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Latin/Translation of a line from a Latin hymn


How do you translate this line from the hymn "Adoro Te Devote":
Et te illi semper dulce sapere".


first of all I have to tell you that the line “Et te illi semper dulce sapere” depends on the imperative, 2nd person singular, “praesta”,  which appears in the previous line “praesta meae menti de te vivere”( literally, “allow/grant my mind to live on you”).

That being stated, the line “Et te illi semper dulce sapere” just depending on the imperative "praesta" (= allow/grant) literally means:” and always to savour you sweetly therein”.

To sum up,  “Praesta meae menti de te vivere/ Et te illi semper dulce sapere”  literally means:
”Grant /Allow my mind to live on you/ and always to  savour you therein”, i.e.:
“Grant my soul to live on you/ and always to savour you sweetly in this  particular form of the consecrated host”.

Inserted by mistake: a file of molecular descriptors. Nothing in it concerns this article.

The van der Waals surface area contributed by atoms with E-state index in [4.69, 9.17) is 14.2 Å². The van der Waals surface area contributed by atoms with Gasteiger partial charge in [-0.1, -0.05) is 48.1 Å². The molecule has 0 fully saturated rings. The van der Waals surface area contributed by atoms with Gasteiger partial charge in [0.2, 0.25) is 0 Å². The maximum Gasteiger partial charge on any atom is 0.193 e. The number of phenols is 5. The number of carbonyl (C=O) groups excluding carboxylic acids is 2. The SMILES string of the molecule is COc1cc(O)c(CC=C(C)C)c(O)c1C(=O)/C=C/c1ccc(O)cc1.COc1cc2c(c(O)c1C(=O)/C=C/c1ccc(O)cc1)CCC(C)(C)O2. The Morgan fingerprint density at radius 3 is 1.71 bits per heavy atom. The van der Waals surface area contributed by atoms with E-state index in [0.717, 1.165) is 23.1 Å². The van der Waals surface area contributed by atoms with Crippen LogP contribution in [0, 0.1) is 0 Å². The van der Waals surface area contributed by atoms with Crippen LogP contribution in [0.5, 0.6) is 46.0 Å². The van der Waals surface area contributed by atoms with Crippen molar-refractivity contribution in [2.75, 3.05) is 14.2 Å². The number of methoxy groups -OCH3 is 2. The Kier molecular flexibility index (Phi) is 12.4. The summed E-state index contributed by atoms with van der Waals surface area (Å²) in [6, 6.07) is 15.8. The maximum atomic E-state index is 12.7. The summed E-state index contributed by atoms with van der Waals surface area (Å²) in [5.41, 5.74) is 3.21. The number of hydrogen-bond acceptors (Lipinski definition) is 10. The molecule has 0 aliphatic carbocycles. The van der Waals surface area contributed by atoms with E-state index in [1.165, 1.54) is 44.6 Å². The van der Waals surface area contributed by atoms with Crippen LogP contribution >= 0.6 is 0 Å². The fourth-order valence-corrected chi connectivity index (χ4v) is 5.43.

These lines,in  fact, belong to  the Eucharistic hymn “Adoro te devote” written by Saint Thomas Aquinas as a private Eucharistic prayer related to Eucharist, i.e.  the holy bread/the consecrated host that is eaten at Communion  in the Christian religious ceremony.

Hope this is clear enough.

Best regards,

Note that:

-Praesta (2nd person singular, imperative of the verb “praesto” which takes the dative case. This imperative governs the two infinitives “vivere” and “sapere”) = grant /allow

-meae (dative feminine singular of the possessive “meus” agreeing with “menti”) = my

-menti (dative singular of the feminine noun “mens”, 3rd declension) = mind/soul

-de (preposition which takes the ablative) = on

-te ( ablative  of the 2nd singular person pronoun) = you

-vivere  (present infinitive of “vivo”) = to live

-Et = and

-te ( accusative of the 2nd singular person pronoun. Direct object of "sapere") = you

-illi  (old form  of the adverb  “illic”) = therein/ in a particular form/place

-semper  =always

-dulce (adverb) = sweetly

-sapere (present infinitive of the verb “sapio” depending on the imperative "praesta") = to savour


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